Then Alaska, equal parts Tea Party and Green Party, and all the fun that combination can bring.
Now we are living right in the big shiny rhinestone buckle of the Bible Belt, in the blood Red state of Oklahoma.

And in each and every one of these very different places, I have found the following:

Committed teachers.

Nearly all of them believing that if they can help just one kid learn to love learning, those long days of prep, wiping the snotty noses of first graders, listening to teenage freak outs over a broken heart will be worth it.

If they can be the person to help that kid whose mom is in jail and whose dad is gone break the cycle and go onto college, it will be worth it.

And I have seen administrators who greet every kid by name, administrators who, in between budget meetings and staff disputes, take the time to stop and talk to parents of a struggling kid, offering help and encouragement.

in every school, I have heard respect for our military, love for our country, freedom of religious expression (yes, folks, prayer).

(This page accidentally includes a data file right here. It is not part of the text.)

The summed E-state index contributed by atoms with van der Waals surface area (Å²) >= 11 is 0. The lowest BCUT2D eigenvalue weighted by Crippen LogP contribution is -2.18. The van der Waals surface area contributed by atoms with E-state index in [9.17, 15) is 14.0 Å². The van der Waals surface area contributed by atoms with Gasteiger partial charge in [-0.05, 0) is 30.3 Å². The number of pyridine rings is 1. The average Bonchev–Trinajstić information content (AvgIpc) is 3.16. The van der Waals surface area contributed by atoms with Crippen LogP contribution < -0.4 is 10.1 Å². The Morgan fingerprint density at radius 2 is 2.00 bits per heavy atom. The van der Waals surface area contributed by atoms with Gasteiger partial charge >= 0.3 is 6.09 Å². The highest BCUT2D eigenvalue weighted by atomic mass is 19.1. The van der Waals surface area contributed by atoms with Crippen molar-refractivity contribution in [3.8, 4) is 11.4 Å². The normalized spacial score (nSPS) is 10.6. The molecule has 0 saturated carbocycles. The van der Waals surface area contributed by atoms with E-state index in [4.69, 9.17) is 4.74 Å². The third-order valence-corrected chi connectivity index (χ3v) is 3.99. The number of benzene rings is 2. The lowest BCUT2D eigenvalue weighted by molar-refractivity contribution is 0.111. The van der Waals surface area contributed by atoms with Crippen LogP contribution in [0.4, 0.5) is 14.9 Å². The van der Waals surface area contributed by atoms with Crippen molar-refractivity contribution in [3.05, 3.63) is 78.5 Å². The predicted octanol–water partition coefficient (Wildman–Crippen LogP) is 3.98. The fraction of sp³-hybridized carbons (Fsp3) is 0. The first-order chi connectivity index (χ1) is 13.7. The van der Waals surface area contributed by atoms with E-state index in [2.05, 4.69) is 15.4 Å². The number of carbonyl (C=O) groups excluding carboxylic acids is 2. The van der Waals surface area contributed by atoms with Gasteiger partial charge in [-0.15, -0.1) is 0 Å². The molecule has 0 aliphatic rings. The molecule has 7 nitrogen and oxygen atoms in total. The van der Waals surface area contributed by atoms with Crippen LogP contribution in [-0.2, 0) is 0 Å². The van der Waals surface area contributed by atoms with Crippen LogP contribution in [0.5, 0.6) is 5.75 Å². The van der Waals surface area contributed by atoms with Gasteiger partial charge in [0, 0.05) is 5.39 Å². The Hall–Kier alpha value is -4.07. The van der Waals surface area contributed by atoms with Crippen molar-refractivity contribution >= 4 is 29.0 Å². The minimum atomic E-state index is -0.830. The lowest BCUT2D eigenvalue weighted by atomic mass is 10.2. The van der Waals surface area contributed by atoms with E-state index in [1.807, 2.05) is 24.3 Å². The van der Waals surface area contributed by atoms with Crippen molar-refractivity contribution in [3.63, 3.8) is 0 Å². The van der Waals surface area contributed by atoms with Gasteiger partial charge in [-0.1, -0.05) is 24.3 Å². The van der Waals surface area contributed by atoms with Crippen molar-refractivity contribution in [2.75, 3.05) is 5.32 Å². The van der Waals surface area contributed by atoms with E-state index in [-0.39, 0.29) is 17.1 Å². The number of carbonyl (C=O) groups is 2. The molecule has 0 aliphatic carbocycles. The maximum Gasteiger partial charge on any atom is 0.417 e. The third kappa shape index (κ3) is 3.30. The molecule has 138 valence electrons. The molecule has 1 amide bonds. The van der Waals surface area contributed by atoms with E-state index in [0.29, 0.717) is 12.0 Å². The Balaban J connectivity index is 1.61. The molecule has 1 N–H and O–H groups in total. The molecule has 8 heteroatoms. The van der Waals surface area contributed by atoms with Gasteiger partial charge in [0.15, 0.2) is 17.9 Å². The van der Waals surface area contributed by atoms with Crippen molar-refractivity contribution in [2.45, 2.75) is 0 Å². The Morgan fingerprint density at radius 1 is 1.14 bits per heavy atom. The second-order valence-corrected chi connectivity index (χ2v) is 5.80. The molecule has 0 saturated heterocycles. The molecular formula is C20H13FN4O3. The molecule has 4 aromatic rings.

And in every school, every school, every school, my kids have stood and recited the Pledge.

The Second Son…

Standard

Historically (and still today) the firstborn child, especially if a son, has gotten all the glory. Lands and titles bestowed upon this nearer- to-God little being. And, as a mother of a first born son, I understand how this happens,

But today’s post is not about the first born.

Today is all about the Second Son.

From the moment I found out I was expecting #2 I was filled with excitement, and trepidation. I went through the same emotions that, I believe, every mother of 1 experiences. How on earth was I going to love this next child as much as the first? My heart was already bursting.

For months I worried. Would it be possible to even look at this coming baby and see anything cute? Hadn’t every adorable-ness gene in the world been used up on #1? And what about smart? After all, #1 was exceptionally gifted(duh), no subsequent child could ever come close.

And then came Broder.

His name literally means Second son/little brother.